Chile preparing to present bill to overhaul sectoral permitting, Chile’s government is preparing to present a bill this year to overhaul and streamline sectoral permitting, draft legislation granted priority status, economy minister Nicolás Grau said.
In general, project permitting is often branded a complex and sluggish process in Chile, sometimes taking years.
Slashing timeframes and reducing friction is deemed vital not only to ease the flow of foreign investment but also, indirectly, to help support national and global decarbonization efforts by attracting outlay in the areas of energy metals and sustainable fuels.
Among other work being carried out, the economy ministry has a specialized unit that monitors and works with large investment projects, a process that has enabled officials to identity permitting problems.
Along with an environmental license issued via environmental review agency SEA, project developers require multiple sectoral permits, such as in the area of construction, from a pool of around 400 involving various state entities.
Modernizing and improving sectoral permitting can be done without denting quality, said Grau, who outlined some of the key issues in the sphere.
“For months now, as a government, we’ve been preparing this structural reform of sectoral permits,” said Grau (pictured), who said the scope for making changes under existing legislation was limited.
“Today, there does not exist such a thing as a sectoral permitting system; however, there is a group of over 400 permits …. No one has ever come up with a design that allows you to strike a good balance between the quantity of permits needed, the time involved and the associated risk, so there is a problem of proportionality.”
Others cited are a lack of stipulated time limits for the processing of various permits, the absence of a centralized information repository and the lack of an associated State agency.
A key pillar of the bill involves creating three tracks based on the type of project and introducing processing timeframes for each permit. Under this model, some projects, for example, would need only to provide the likes of a declaration that certain conditions have been met or action taken, instead of having to obtain a permit.
“We’re going to win time here for two reasons: one, because many permits that previously needed requesting are now subject to declarations. Second, we’ll also free up staff time, and this can be reassigned to permit processing.”
Transparency and project tracking measures are also included.
Clare Bowman, COO of e-fuels company HIF Global, said the bill was welcome.
HIF, which was founded in Chile and now operates globally, and partner Enel Chile has plans to build export-scale facilities in Magallanes region.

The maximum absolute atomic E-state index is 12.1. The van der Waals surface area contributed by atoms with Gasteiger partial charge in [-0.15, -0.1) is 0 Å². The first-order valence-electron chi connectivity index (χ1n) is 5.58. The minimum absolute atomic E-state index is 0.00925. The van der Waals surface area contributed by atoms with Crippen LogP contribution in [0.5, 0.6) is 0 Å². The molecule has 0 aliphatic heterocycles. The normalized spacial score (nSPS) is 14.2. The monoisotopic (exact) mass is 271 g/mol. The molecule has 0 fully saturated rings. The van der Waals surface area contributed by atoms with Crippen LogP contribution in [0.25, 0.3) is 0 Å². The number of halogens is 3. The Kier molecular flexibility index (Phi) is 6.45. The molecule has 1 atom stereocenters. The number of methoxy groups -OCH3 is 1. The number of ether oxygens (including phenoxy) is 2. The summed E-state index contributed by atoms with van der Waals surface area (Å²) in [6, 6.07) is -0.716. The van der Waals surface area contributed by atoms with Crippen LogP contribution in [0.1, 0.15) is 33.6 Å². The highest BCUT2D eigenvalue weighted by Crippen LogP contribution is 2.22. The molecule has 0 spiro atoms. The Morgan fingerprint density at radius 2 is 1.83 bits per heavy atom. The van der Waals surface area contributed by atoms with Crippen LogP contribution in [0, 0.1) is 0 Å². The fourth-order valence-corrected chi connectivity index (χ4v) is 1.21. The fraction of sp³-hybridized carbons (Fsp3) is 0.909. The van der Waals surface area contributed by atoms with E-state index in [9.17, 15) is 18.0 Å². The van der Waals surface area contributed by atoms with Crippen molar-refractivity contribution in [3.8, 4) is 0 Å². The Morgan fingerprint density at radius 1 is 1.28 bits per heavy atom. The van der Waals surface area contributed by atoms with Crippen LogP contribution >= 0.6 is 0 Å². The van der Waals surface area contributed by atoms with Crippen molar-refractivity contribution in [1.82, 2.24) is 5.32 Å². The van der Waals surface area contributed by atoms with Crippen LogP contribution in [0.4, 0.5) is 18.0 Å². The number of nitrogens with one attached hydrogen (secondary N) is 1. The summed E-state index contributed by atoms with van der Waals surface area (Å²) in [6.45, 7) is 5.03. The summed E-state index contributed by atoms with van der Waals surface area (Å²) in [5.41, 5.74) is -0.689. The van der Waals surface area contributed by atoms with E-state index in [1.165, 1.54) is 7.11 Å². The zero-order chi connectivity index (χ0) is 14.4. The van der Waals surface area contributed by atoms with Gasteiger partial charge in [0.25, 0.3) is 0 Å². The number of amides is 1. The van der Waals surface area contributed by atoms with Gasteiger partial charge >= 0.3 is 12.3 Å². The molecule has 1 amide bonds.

Bowman outlined the opportunities that investment brings to Magallanes region, the country and the planet.
“For us, the key to all this is the permits,” Bowman added. “As a company, we started here in Chile and now have offices in other parts of the world, and we’re experiencing first-hand what it means to have permit delays here in Chile compared with what we’re doing elsewhere,” she said.
“Any initiative that can accelerate this, for us, is highly welcomed.”
An associated project, Faro del Sur, is due to enter the environmental evaluation system this year, BNamericas was told last week. An original application was pulled last year following a dispute over permitting, which has delayed the project.
HIF has also built an e-fuels demonstration plant in Magallanes region, Haru Oni, and has also announced plans for a e-fuels complex in Uruguay.
Bowman said HIF needs to spend millions of dollars on pre-construction engineering work and that, if projects experience delays, this work becomes obsolete and needs updating.
Former finance minister Ignacio Briones welcomed the bill, citing the urgency for, and economic impact of, stronger investment, but questioned why it does not encompass the environmental area, too, not only to streamline but also to strengthen processes.
“Why not a wider view? Environmental permitting is part of the same problem,” he said.
Bowman also referred to this, urging authorities to also address the environmental permitting system. “This is the other key aspect of projects,” she said during a seminar hosted by local business association iCare.
Grau said there was “of course lots to advance too in environmental matters in different aspects.” He said political challenges were greater than in the sphere of sectoral permits. “I think it makes sense that this is divided and also that the environment ministry leads this. The ministry is advancing in this direction.”
Lawyer Paulina Riquelme, partner at energy and environmental legal firm Eelaw, said clients would welcome any initiative that reduces timeframes. She also urged officials to conduct a thorough review of the existing mass of associated legislation.
Claudio Seebach, executive president of local power chamber Generadoras de Chile, echoed that supporting the flow of energy investment was good for the well-being of the country and planet, not just the economy.
In a May report, the energy ministry said 120 power generation projects for a total of US$15.4bn were under evaluation, along with 24 transmission projects involving 711km of lines and US$774mn in investment.
Source : Bnamericas